Some more accounts of IF conversations at PAX East, covering a wide range of things that came up in discussions and panels:
The question of outreach was especially dominant — how do we get IF to more people, how do we make it easier to pick up and play, and can we earn money from it?
That last point doesn’t feel as pressing to me as the others. I’d like to see a wider audience; I’m not sure that selling is hugely important. I care most about some other forms of IF evangelism. I gave my pocket manifesto more than once at the convention, but here it is again, for those who weren’t there:
IF has a lot to teach about interactive storytelling, and we should be sharing the discoveries of the last 10 or 15 years with mainstream gaming and interactive literature communities. I was much struck — and a little depressed — at GDC to find that many writers talking about their work for commercial games still very much framed the discourse around what storytelling options are not possible in videogame format.
There seemed to be less focus on what can be done with interaction that is unique and effective: the value of player-controlled pacing to manage exposition; the interesting effects to be gotten from the player/protagonist distinction; the pleasure (for the player) of being essentially an improv actor with a set character; the rhetorical capacity of a rule-based system, as explored by Ian Bogost but applied by him mostly to political and advertising games; the narrative possibilities of short games intended to be replayed (as opposed to the lightly-branching long games the commercial sector typically creates).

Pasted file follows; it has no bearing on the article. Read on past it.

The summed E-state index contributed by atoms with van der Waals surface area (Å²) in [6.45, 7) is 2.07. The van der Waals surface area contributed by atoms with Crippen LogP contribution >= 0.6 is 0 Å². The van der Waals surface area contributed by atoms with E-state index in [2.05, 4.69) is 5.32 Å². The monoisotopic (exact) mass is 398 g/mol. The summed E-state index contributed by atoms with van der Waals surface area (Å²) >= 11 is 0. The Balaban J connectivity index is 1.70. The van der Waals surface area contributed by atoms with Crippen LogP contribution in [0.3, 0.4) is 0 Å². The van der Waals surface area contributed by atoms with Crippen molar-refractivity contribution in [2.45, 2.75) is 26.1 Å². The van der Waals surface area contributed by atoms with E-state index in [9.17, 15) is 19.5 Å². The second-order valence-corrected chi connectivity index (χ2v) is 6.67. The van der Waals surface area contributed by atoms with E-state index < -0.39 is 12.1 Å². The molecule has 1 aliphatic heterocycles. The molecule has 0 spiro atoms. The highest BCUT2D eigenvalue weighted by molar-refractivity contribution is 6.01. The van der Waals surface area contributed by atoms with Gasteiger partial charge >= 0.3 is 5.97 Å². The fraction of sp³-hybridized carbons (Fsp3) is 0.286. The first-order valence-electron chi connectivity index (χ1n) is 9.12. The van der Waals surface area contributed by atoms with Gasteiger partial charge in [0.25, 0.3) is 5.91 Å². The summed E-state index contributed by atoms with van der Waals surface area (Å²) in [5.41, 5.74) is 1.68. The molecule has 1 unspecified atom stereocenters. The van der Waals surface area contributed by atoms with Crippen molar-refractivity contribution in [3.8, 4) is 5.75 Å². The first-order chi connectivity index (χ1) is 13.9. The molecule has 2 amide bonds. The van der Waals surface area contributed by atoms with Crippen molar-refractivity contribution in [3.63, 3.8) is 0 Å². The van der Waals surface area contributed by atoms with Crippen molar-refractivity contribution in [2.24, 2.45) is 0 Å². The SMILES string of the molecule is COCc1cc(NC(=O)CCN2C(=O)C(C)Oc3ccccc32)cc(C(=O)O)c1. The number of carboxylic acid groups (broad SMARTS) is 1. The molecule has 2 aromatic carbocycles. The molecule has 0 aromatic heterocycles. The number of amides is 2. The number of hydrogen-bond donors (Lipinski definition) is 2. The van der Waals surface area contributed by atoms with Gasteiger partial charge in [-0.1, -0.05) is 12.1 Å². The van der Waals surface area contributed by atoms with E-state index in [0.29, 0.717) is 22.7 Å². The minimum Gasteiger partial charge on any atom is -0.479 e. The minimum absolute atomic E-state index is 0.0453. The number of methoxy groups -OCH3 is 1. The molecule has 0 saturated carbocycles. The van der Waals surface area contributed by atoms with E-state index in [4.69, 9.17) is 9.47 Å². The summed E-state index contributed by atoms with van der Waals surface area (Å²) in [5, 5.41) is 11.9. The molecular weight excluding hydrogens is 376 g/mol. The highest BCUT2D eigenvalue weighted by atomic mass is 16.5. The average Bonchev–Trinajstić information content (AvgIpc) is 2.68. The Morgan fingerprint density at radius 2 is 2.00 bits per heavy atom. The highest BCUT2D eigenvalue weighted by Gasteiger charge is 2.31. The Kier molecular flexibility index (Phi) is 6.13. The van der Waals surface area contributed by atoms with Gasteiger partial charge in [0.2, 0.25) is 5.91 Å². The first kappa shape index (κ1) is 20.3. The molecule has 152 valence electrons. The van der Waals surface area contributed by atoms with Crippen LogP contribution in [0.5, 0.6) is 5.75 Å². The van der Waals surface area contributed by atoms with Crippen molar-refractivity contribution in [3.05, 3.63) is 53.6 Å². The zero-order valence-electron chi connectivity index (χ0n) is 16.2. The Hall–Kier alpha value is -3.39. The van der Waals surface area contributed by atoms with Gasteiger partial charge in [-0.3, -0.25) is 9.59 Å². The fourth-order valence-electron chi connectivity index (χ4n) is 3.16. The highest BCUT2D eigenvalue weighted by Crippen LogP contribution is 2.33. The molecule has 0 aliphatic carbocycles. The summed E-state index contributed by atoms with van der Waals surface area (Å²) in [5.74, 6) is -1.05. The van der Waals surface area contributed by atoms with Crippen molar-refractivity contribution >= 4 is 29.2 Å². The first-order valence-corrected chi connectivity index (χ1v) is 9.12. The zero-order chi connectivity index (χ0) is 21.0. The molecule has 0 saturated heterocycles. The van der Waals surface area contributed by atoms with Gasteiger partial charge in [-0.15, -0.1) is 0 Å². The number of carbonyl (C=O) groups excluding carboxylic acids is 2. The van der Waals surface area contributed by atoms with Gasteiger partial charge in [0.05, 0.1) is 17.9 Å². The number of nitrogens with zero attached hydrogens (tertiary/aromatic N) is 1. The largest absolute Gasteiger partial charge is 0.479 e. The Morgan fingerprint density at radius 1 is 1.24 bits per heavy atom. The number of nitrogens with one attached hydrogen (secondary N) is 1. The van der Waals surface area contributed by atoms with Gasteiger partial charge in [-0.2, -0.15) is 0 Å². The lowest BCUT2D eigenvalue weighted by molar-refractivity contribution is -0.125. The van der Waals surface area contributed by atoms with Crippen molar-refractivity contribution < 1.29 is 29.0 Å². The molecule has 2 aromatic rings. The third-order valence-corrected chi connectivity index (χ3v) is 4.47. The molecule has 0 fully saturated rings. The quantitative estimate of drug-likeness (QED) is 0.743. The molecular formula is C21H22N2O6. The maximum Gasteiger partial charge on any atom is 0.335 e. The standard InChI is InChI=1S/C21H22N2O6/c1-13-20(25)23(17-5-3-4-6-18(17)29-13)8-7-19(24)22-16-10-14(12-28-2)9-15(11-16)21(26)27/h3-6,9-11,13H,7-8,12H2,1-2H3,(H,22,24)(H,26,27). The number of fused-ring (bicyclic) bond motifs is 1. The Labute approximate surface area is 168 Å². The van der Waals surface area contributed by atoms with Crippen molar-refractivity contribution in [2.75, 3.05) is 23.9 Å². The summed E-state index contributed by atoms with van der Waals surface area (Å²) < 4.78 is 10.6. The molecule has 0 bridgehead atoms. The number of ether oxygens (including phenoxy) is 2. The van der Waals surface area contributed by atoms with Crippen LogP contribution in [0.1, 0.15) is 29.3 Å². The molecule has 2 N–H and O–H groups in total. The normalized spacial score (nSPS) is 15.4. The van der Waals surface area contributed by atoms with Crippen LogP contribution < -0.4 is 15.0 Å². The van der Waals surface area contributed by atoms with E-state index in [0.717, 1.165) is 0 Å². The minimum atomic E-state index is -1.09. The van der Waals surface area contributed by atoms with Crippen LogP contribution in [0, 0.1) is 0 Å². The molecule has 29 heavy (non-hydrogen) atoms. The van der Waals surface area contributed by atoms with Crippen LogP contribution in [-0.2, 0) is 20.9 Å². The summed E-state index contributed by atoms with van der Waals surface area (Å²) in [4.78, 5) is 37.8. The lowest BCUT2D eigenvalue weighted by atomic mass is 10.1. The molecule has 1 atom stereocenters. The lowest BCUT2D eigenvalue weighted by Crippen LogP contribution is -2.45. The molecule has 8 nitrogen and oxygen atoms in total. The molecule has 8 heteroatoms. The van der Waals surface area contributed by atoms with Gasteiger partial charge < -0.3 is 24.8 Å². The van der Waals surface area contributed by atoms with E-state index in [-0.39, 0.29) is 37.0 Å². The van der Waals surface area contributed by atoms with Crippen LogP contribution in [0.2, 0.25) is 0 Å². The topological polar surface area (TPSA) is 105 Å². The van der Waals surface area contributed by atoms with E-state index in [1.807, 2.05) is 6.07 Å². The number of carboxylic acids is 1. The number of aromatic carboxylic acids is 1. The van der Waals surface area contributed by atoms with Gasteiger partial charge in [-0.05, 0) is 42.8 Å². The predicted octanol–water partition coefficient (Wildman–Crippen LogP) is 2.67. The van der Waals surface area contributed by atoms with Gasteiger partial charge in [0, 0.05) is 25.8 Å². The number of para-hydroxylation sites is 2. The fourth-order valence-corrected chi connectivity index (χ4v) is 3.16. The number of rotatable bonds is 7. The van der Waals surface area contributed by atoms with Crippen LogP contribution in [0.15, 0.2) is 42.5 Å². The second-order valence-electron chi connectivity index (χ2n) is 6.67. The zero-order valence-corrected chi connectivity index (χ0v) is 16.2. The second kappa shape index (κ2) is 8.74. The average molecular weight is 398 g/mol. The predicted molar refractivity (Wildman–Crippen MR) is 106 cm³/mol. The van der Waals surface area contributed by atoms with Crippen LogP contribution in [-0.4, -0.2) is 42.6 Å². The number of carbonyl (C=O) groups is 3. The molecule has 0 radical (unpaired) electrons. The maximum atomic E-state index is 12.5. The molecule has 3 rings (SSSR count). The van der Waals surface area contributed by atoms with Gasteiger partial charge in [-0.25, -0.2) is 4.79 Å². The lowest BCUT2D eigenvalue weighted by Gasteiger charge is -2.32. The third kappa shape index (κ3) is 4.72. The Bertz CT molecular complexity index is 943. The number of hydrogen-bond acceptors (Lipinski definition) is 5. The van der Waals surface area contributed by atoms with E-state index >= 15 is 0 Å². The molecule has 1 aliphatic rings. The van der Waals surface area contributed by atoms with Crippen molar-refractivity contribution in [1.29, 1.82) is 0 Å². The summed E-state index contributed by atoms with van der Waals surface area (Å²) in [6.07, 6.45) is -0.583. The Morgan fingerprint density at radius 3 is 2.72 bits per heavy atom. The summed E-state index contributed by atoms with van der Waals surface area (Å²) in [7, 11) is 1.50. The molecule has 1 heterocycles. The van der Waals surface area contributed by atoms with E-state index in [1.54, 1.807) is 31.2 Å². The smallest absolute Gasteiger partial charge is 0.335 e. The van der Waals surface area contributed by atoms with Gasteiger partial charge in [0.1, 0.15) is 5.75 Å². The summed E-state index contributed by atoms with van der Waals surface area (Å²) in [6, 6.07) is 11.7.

The good news there is that there’s an active thirst in the commercial game industry for what IF has to offer. My experience at GDC was that a surprising number of developers had heard of us; a lead at one company even told me that they really want to recruit experienced IF authors and would be interested in interviewing anyone I could recommend. (If you want to know more about that one, email me.) The packed and overflowing IF panel at PAX may be another kind of indicator.
I don’t mean this to sound defeatist, and I think there are a lot of ways we could make classic text-based IF more accessible to new players, and that we’d draw in a lot of folks that way. On the other hand, I don’t expect that IF as such will ever be mainstream in the sense that movies are.
On the other hand: I do think we have a potential role to play in the bigger arena of developing interactive storytelling as a field, and the cultural impact of that will be huge.